Democracies aren’t really the stuff of empires—the exception is perhaps England, which managed to sustain an empire throughout the reign of Queen Victoria—but the building of it was in more totalitarian times, and in any case women only got the vote after the First World War, and even then they had to be over thirty-five and own property.

A little like the pub sign that grants credit to the over eighty if accompanied by mom and dad.

So democracy—δῆμος and κράτος, or people power—went to sleep for two thousand years until the French revolution of 1789. The Athenian model only enfranchised about thirty percent of the population (women and slaves excluded) and in the early European democracies the same applied—In France women were only allowed to vote after 1944. So, overall, democracy, ma no troppo.

The first time any classical music pre-dating Bill Haley makes it onto these pages, but well deserved.

As pointed out by Churchill, democracy is an imperfect system—the worst but for all others—and yet it is wonderful how quickly it spread in Europe, despite entrenched opposition by the ruling classes.

European nations consolidated as a result of this, and the modern model of democracy is perhaps Europe’s greatest gift to the world—and it’s the gift that keeps on giving.

The example set by countries that are governed through the will of the people is the envy of many nations across the world—during Salazar’s dictatorship it was said that Portugal was controlled (or perhaps distracted) by the 3 F’s: Fado, Football, and Fatima, but the world in general is anxious for another three F’s: Food, Freedom, and Fun.

A little atonement for all that Allegro stuff…

Democracies rarely start wars—it’s possible and it has happened, but mainly the engines of war are the fuckheads who believe they’re the chosen ones—the list is long, and right now Putin is at the head of it as the fuckhead du jour.

France prepares for the second-round presidential vote tomorrow and much of what is happening there is of great importance for the future of Europe, yet it looks as if a significant part of the population will either not vote or spoil their ballot.

The tragic tale of abstention—France reflects the pattern in most democracies, particularly well-established ones.

The French election has been described as a contest between the woman who killed her father and the man who married his mother, and has been further colored by the tale that the Le Pens fell out because father Le Pen’s dog killed Marine’s cat.

But this election is really an attempt to rally the French electorate into giving up on the European ideal, going back to the franc, imposing border controls, and generally following Britain out the door. Le Pen (fille) secured a Russian bank loan to fund her party back in 2014 and subsequently met Putin in Moscow—the Russian dictator was very engaged in any actions that can split Europe—having seen the solid EU response to the Ukraine invasion, it is easy to see why.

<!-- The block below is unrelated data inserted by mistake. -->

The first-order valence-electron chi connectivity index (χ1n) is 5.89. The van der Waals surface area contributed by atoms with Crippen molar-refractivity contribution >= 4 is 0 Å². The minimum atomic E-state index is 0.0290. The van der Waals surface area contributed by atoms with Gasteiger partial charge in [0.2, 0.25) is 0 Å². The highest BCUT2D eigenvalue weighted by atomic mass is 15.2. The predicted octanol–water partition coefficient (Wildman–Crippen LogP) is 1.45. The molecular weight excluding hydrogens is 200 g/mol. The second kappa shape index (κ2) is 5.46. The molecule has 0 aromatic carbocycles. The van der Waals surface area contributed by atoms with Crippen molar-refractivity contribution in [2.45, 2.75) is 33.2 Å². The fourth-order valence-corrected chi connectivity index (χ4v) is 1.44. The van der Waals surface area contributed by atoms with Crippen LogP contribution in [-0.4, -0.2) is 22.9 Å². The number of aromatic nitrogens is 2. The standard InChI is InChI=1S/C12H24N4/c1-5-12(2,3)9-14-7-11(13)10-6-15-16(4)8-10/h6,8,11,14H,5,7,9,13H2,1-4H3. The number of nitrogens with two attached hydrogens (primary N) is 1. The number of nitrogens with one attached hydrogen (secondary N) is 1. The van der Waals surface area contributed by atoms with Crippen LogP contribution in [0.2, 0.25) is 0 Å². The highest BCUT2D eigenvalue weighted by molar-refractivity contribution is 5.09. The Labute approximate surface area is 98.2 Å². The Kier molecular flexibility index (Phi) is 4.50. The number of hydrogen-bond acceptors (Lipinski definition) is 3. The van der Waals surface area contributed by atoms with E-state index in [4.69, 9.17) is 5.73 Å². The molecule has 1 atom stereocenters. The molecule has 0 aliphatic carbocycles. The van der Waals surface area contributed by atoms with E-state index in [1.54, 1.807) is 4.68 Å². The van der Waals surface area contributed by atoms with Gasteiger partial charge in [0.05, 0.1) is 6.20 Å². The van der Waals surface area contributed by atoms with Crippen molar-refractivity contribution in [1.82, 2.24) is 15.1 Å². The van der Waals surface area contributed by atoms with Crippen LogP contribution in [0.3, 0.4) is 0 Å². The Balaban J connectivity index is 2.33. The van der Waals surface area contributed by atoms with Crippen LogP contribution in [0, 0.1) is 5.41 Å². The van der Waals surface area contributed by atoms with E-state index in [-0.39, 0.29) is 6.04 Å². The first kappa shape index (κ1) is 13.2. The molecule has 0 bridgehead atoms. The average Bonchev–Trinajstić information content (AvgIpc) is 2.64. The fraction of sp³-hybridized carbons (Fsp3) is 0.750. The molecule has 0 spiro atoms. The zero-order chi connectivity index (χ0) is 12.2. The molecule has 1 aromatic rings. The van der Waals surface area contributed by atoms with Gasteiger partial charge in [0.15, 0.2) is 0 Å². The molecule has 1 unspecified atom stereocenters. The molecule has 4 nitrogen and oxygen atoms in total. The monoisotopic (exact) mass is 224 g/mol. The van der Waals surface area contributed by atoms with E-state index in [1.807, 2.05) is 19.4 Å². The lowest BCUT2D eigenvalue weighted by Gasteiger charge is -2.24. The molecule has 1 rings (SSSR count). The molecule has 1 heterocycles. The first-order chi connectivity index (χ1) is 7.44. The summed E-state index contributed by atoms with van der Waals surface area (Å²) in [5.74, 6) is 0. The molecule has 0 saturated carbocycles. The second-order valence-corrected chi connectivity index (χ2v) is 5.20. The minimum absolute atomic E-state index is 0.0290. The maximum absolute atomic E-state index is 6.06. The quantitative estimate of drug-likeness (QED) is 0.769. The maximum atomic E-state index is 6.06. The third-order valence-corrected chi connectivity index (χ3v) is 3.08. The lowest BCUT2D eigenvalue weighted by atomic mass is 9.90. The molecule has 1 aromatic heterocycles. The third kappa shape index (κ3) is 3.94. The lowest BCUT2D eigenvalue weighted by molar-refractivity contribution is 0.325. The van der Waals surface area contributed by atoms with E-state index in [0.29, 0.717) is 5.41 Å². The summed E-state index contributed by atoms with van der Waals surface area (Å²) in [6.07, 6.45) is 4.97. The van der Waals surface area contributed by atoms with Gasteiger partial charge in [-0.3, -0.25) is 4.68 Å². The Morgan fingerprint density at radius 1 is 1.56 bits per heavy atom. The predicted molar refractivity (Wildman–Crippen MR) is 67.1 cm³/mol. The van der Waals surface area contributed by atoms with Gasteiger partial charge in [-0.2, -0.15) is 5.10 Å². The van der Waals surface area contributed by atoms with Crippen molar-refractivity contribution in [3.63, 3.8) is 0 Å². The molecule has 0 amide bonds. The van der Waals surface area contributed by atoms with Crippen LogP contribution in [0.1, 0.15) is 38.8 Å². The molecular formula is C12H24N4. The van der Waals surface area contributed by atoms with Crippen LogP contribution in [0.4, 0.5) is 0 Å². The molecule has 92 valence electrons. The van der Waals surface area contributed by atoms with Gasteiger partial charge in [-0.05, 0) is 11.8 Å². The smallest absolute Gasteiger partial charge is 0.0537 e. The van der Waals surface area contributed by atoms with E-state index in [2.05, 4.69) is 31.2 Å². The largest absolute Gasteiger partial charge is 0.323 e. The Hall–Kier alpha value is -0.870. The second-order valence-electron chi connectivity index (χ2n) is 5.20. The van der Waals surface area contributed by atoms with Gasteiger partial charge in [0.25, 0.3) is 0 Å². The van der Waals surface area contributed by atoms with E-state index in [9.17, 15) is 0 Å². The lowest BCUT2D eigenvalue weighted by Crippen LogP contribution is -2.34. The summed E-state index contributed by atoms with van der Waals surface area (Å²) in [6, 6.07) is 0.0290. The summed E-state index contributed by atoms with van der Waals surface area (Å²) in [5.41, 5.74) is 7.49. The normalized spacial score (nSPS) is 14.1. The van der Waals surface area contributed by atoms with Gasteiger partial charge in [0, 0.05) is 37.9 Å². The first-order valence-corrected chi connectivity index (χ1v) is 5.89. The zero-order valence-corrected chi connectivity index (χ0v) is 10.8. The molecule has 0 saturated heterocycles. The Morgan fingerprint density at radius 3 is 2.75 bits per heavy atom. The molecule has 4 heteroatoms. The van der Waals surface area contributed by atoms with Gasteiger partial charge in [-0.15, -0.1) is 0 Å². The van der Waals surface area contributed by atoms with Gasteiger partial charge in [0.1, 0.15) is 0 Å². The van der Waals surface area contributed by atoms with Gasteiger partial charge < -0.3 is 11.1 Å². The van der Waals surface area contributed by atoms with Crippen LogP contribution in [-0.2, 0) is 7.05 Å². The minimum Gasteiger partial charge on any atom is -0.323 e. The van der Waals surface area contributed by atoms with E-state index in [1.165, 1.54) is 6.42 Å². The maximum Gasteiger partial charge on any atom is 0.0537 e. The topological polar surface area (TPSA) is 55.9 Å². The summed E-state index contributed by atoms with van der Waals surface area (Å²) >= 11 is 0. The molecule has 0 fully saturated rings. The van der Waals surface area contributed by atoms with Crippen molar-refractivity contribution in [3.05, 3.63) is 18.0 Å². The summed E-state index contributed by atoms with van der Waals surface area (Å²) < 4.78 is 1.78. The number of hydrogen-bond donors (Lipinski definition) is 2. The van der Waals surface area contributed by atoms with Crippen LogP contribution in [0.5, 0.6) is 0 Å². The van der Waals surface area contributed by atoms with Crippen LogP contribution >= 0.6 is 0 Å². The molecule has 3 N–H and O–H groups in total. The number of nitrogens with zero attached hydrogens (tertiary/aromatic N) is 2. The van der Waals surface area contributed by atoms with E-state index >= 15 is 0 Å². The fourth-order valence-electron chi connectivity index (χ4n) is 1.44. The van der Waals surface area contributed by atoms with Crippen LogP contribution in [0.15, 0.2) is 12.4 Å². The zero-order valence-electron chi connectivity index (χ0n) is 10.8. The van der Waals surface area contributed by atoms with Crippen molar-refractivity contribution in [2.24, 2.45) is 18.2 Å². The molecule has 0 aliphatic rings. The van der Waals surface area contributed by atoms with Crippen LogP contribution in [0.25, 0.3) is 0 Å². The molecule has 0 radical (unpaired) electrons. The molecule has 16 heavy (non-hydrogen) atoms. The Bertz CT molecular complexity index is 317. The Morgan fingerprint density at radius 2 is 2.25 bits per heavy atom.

If there’s ever been a reason for the French to vote, the Ukrainian invasion is it—France must unequivocally demonstrate that it favors a united Europe, one which preserves national ideals yet leverages the whole, one that speaks with one voice against this disgraceful war.

Given that the highest abstention rate will be in the two youngest age groups, which are of course those that have the most to lose if democracy fails, all I can say is…

Allons enfants!

The India Road, Atmos Fear, Clear Eyes, and Folk Tales For Future Dreamers. QR links for smartphones and tablets.

Endless War

April 2, 2022

It is impossible to contextualize the war in the Ukraine without understanding the country’s history.

Or, for that matter, to see these seismic events solely through Western eyes. I asked some African friends for their analysis and found them unsympathetic to the Ukrainian plight. Why? Because images of black students being pulled to one side and refused travel while Ukrainian refugees were welcomed in other European nations rammed home the quintessential horrors of racism.

In African eyes, the whole issue turned into a ‘first world problem’—the immediate reaction was why the West didn’t express similar concerns about malaria—although in fairness, a lot of effort has gone into development of a malarial vaccine, distribution of mosquito nets to remote villages, and social awareness and education.

A further issue was the enormous sympathy Ukrainian refugees were generating in Western Europe when compared to the intake of African refugees crossing the Mediterranean by way of Libya and Ceuta—here too, there is a counterargument because the Ukrainians vehemently declare their wish to return home when the war ends, and cannot therefore be classified as economic migrants.

One of many derelict properties along the Alexandria corniche—what was once an emblematic coastal promenade is now a cacophony of chaos.

These discussions took place in Cairo and Alexandria—Egypt is a proud ambassador of Arab culture and tradition, but I was stunned by how little it cares for its people. Perhaps due to its remarkable history—my heart longed to spot Pero da Covilhã, the handsome spy from The India Road—I expected Alexandria to reflect past glory, or at least to curate it, but I found nothing of the sort.